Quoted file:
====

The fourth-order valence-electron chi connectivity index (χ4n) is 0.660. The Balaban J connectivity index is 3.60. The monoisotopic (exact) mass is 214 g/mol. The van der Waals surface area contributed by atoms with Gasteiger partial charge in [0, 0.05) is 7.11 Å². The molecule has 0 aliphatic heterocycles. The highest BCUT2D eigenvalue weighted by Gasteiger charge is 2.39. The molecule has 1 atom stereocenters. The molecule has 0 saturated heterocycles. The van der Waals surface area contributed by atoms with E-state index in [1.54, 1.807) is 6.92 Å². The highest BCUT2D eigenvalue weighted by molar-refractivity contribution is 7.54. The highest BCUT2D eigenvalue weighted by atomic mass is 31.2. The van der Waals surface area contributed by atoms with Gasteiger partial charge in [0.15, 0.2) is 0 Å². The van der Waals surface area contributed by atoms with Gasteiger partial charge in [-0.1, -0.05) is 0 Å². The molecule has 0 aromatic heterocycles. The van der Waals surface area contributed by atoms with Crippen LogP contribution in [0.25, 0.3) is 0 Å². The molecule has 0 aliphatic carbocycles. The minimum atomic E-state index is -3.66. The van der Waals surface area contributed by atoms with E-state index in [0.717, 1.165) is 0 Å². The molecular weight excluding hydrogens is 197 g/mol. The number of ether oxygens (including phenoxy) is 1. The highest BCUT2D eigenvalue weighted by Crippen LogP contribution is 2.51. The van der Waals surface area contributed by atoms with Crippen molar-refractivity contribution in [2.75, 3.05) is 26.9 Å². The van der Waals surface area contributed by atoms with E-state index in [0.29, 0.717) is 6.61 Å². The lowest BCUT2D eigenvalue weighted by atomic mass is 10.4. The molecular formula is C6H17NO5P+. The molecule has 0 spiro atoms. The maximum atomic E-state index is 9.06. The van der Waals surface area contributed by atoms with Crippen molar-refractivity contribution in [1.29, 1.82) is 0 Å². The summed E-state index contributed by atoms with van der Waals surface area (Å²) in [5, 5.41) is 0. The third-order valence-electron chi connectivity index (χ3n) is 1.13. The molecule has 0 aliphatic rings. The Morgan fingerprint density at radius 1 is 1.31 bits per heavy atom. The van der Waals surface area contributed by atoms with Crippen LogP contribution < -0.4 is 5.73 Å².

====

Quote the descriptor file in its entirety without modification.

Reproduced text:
The fourth-order valence-electron chi connectivity index (χ4n) is 0.660. The Balaban J connectivity index is 3.60. The monoisotopic (exact) mass is 214 g/mol. The van der Waals surface area contributed by atoms with Gasteiger partial charge in [0, 0.05) is 7.11 Å². The molecule has 0 aliphatic heterocycles. The highest BCUT2D eigenvalue weighted by Gasteiger charge is 2.39. The molecule has 1 atom stereocenters. The molecule has 0 saturated heterocycles. The van der Waals surface area contributed by atoms with E-state index in [1.54, 1.807) is 6.92 Å². The highest BCUT2D eigenvalue weighted by molar-refractivity contribution is 7.54. The highest BCUT2D eigenvalue weighted by atomic mass is 31.2. The van der Waals surface area contributed by atoms with Gasteiger partial charge in [0.15, 0.2) is 0 Å². The van der Waals surface area contributed by atoms with Gasteiger partial charge in [-0.1, -0.05) is 0 Å². The molecule has 0 aromatic heterocycles. The van der Waals surface area contributed by atoms with Crippen LogP contribution in [0.25, 0.3) is 0 Å². The molecule has 0 aliphatic carbocycles. The minimum atomic E-state index is -3.66. The van der Waals surface area contributed by atoms with E-state index in [0.717, 1.165) is 0 Å². The molecular weight excluding hydrogens is 197 g/mol. The number of ether oxygens (including phenoxy) is 1. The highest BCUT2D eigenvalue weighted by Crippen LogP contribution is 2.51. The van der Waals surface area contributed by atoms with Crippen molar-refractivity contribution in [2.75, 3.05) is 26.9 Å². The van der Waals surface area contributed by atoms with E-state index in [0.29, 0.717) is 6.61 Å². The lowest BCUT2D eigenvalue weighted by atomic mass is 10.4. The molecular formula is C6H17NO5P+. The molecule has 0 spiro atoms. The maximum atomic E-state index is 9.06. The van der Waals surface area contributed by atoms with Crippen molar-refractivity contribution in [1.29, 1.82) is 0 Å². The summed E-state index contributed by atoms with van der Waals surface area (Å²) in [5, 5.41) is 0. The third-order valence-electron chi connectivity index (χ3n) is 1.13. The molecule has 0 aliphatic rings. The Morgan fingerprint density at radius 1 is 1.31 bits per heavy atom. The van der Waals surface area contributed by atoms with Crippen LogP contribution < -0.4 is 5.73 Å².